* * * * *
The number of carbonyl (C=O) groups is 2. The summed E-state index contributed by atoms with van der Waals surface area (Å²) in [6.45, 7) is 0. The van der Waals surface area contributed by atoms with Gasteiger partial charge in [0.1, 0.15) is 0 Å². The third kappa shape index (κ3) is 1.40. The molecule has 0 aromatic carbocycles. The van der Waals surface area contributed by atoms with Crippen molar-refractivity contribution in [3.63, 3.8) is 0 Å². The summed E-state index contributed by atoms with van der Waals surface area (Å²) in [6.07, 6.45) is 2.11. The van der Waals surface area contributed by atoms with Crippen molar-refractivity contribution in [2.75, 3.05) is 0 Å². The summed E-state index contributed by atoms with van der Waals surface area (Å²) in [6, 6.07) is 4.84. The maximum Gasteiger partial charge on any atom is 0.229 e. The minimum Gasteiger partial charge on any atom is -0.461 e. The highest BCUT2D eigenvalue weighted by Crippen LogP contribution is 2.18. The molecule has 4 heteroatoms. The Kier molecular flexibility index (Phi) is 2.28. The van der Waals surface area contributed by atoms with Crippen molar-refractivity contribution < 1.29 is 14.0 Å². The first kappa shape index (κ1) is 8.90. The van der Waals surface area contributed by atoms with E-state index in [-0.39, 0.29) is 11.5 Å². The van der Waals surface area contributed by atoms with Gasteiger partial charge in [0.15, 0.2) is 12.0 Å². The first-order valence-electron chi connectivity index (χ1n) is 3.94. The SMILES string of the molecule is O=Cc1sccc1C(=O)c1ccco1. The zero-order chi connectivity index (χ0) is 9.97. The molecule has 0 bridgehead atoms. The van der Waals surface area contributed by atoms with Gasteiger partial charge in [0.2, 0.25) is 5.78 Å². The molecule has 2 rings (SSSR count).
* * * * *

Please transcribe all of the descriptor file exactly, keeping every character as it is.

The number of carbonyl (C=O) groups is 2. The summed E-state index contributed by atoms with van der Waals surface area (Å²) in [6.45, 7) is 0. The van der Waals surface area contributed by atoms with Gasteiger partial charge in [0.1, 0.15) is 0 Å². The third kappa shape index (κ3) is 1.40. The molecule has 0 aromatic carbocycles. The van der Waals surface area contributed by atoms with Crippen molar-refractivity contribution in [3.63, 3.8) is 0 Å². The summed E-state index contributed by atoms with van der Waals surface area (Å²) in [6.07, 6.45) is 2.11. The van der Waals surface area contributed by atoms with Crippen molar-refractivity contribution in [2.75, 3.05) is 0 Å². The summed E-state index contributed by atoms with van der Waals surface area (Å²) in [6, 6.07) is 4.84. The maximum Gasteiger partial charge on any atom is 0.229 e. The minimum Gasteiger partial charge on any atom is -0.461 e. The highest BCUT2D eigenvalue weighted by Crippen LogP contribution is 2.18. The molecule has 4 heteroatoms. The Kier molecular flexibility index (Phi) is 2.28. The van der Waals surface area contributed by atoms with Crippen molar-refractivity contribution < 1.29 is 14.0 Å². The first kappa shape index (κ1) is 8.90. The van der Waals surface area contributed by atoms with E-state index in [-0.39, 0.29) is 11.5 Å². The van der Waals surface area contributed by atoms with Gasteiger partial charge in [0.15, 0.2) is 12.0 Å². The first-order valence-electron chi connectivity index (χ1n) is 3.94. The SMILES string of the molecule is O=Cc1sccc1C(=O)c1ccco1. The zero-order chi connectivity index (χ0) is 9.97. The molecule has 0 bridgehead atoms. The van der Waals surface area contributed by atoms with Gasteiger partial charge in [0.2, 0.25) is 5.78 Å². The molecule has 2 rings (SSSR count).